Source: WHO web page on Ionizing Radiation  http://www.who.int/ionizing_radiation/en/

I can’t seem to find a suitably interesting image to represent “safe and rational management” or “facilitating key research programs and providing sound advice”.

You may have noticed I’m blowing off a bit of steam today by preaching to the probably converted. You’ll find out why in an upcoming post, but for now, forgive me. But maybe this would be useful food for thought for someone you know? If so, please pass it on.

Have a great weekend! Back to the Friday Funny next week, I promise 🙂

 

 

8 comments

    1. Oh yeah… then there’s TB, malnutrition, malaria… not that glam, just happen to kill heaps of mostly poor people. I wonder how many lives she would save directing her energy to one of those causes.

  1. Ben! I’m shocked! Haven’t you heard? “Doctors can’t lie”! Well, that’s about as far as Helen Caldicott’s evidence based approach goes. Meanwhile, according to Helen, even the most respected, independent, scientific organisations in the world cannot be trusted to gather and report the “truth” about radiation. She believes the World Health Organisation (and the UN for that matter) are actually conspiring to cover up their “true” findings on the consequences of radiation exposure.

    Monbiot finds her position a bit of a stretch. I have to agree.

    1. Oh good God… ok, me first. Dr Harold Shipman, Britain’s worst serial killer: “You’re in safe hands”.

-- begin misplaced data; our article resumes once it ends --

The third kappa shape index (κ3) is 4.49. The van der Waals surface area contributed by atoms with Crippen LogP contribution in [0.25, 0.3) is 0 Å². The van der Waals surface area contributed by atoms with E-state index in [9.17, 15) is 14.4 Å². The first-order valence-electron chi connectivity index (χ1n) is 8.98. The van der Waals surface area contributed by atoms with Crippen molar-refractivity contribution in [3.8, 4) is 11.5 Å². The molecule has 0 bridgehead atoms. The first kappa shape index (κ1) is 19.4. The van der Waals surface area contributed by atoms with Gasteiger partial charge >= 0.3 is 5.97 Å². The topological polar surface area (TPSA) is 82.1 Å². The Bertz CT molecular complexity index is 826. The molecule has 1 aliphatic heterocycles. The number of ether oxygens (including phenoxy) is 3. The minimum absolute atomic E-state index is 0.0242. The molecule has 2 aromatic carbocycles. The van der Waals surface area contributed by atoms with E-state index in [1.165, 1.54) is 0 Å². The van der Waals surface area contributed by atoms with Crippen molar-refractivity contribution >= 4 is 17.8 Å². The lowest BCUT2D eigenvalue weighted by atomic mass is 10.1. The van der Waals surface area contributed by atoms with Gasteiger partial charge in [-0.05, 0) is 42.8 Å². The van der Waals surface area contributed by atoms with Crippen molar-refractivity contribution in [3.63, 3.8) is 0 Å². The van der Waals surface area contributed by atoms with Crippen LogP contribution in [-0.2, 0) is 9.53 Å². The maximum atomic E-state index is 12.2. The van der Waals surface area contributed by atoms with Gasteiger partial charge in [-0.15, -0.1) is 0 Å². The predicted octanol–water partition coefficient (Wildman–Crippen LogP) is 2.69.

I nearly leave Caldicott alone on the grounds that she is so far off the deep end she is an easy target. But whenI remember that she is highly influential and her views are putting us all at risk, most especially the poor who die in large numbers from all these other things, as well as a lack of access to energy, and will be first and hardest hit by climate change, I get over it.

      1. Good on ya Ben. I’ve posted this on my facebook page. Now all ten of my friends will know what a loony she is.

  2. Not speaking as physician (though an epidemiologist would be far more relevant, anyway), the seven worst plagues in history are listed on this website.

    1. Smallpox (430 BC? – 1979): Killed more than 300 million people worldwide in the 20th century alone, and most of the native inhabitants of the Americas.
    2. Spanish Flu (1918 – 1919): Killed 50 to 100 million people worldwide in less than 2 years
    3. Black Death (1340 – 1771): Killed 75 million people worldwide
    4. Malaria (1600 – today): Kills about 2 million people per year
    5. AIDS (1981 – today): Killed 25 million people worldwide
    6. Cholera (1817 – today): 8 pandemics; hundreds of thousands killed worldwide
    7. Typhus (430 BC? – today): Killed 3 million people between 1918 and 1922 alone, and most of Napoleon’s soldiers on Russia

    I think nuclear radiation has a bit of a way to go…